Self Construction and Independence in the YCC
by Jenny Wyrick
Young Child Community Teacher, Chesapeake Montessori School
There are moments when I look around my classroom and wonder about the future. Who will these children become? How will they contribute to the world? What will they be like as adults?
I know that there is only one person who holds the full responsibility for who this young child will become – that is the child herself. It is the child who will create the adult that is developing. What a wonder that is! Montessori tells us, “We must think of the child from the point of view of the miracles it accomplishes. No construction is greater than that which makes humanity.” (Montessori, 2012). Regardless of any situation for any child, within a few short decades he or she will have created an adult.
Above is a photo of Cooper using the Velcro frame. This activity isolates the task of learning to use Velcro, while also offering repetition and practice. Cooper is learning movement skills and developing his ability to concentrate, but also is gaining a skill which will transfer to his life. Soon he’ll be able to Velcro his apron when setting the table or take off his own shoes, and even help a classmate with their shoes. These moments of independence will give him an abundance of positive experiences as he develops all those skills we hope he’ll gain as he constructs himself. Plus, look how much fun he is having!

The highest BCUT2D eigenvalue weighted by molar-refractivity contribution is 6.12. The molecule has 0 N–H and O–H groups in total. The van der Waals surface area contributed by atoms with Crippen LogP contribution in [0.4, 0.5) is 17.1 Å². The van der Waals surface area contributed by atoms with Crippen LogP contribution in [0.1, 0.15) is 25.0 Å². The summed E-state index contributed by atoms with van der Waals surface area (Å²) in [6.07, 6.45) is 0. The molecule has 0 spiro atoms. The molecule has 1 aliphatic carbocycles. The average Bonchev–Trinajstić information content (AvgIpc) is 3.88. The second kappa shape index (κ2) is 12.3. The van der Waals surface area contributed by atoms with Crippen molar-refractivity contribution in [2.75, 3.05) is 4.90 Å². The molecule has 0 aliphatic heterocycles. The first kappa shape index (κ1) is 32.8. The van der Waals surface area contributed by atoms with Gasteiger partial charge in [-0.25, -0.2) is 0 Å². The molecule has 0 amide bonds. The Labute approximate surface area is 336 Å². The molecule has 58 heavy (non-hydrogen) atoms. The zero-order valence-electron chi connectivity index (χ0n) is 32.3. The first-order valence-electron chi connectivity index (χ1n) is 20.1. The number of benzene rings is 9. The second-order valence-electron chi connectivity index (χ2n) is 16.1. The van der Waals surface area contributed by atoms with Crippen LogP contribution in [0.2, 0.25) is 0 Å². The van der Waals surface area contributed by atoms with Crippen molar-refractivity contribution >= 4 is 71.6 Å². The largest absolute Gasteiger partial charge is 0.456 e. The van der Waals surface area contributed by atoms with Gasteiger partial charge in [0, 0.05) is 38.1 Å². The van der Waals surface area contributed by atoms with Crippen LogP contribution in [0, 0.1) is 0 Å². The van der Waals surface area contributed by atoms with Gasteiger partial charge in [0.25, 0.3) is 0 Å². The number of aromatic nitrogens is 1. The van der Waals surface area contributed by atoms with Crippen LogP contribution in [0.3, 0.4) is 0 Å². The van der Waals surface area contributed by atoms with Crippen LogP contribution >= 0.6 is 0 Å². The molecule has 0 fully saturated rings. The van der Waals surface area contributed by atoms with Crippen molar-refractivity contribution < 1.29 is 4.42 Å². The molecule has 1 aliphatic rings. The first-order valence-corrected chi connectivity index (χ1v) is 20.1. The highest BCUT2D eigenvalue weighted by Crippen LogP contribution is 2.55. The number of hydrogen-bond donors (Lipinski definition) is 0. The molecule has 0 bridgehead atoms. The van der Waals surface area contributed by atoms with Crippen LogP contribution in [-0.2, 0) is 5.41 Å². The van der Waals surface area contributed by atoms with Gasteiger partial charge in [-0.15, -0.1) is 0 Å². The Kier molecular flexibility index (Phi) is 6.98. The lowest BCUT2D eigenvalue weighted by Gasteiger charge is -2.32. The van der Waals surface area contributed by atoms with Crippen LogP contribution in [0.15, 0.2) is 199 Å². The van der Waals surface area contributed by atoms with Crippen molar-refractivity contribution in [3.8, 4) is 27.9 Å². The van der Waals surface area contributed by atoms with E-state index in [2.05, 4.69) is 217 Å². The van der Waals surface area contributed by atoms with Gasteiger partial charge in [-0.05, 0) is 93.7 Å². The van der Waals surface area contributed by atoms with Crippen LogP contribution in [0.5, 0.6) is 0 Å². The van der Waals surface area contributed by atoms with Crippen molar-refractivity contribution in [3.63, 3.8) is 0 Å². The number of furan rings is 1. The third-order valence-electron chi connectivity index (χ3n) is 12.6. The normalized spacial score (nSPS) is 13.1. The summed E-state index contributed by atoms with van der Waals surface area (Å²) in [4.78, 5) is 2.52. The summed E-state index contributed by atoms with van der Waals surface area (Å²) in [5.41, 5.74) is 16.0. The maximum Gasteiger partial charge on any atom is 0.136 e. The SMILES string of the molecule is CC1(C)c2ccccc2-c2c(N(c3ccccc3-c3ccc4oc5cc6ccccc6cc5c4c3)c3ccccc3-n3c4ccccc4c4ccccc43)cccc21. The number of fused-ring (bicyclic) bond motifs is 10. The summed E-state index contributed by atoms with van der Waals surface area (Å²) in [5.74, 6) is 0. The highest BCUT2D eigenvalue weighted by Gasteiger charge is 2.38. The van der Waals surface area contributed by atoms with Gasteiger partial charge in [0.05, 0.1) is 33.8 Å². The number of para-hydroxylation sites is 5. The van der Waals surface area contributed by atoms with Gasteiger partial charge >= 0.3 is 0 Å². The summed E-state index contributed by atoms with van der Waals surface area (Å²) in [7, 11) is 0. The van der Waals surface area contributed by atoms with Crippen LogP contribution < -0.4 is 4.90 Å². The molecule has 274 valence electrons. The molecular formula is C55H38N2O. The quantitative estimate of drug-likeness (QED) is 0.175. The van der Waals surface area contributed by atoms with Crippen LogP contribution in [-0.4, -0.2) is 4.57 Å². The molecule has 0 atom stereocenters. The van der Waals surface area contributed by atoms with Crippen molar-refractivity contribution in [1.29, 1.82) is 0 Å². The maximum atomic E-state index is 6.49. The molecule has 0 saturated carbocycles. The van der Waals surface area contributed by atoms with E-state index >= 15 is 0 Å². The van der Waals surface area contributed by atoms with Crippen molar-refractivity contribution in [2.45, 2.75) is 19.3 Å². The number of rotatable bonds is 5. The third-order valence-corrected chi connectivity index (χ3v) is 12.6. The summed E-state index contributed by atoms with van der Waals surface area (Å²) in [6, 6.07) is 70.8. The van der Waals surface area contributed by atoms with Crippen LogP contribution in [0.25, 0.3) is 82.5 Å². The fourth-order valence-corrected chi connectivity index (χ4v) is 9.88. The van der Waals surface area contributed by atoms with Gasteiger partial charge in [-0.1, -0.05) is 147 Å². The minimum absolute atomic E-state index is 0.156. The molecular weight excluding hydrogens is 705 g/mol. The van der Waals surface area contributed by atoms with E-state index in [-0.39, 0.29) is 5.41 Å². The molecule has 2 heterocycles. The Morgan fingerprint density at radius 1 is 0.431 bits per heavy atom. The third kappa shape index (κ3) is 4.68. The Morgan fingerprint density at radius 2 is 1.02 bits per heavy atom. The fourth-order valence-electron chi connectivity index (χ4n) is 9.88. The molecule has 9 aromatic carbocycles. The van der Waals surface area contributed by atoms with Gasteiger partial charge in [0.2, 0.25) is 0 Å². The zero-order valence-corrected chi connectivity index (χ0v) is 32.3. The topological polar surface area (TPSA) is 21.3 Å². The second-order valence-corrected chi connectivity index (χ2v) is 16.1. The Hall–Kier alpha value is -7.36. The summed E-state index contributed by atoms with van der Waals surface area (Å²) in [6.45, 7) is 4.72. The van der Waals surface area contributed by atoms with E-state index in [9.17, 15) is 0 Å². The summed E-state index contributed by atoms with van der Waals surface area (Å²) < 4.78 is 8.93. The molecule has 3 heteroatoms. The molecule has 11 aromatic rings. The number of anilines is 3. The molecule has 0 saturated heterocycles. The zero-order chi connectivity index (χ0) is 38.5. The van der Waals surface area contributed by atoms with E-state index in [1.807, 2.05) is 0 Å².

Now, it is useful to remember that the child does not create himself in isolation. He is part of a community and he resembles the community he is part of as he grows. Here is where our roles as parents and educators become so vitally important. We want to offer the child physical, social, and emotional environments that demonstrate the best we can provide, knowing that these contributions will support the young person’s development of herself as a truly amazing person. We know that the child has a strong drive for independence, from the 2-year old who wants to put on his own shoes (by himself!) to the adolescent who wants to complete that project in her own way, with her own time-frame.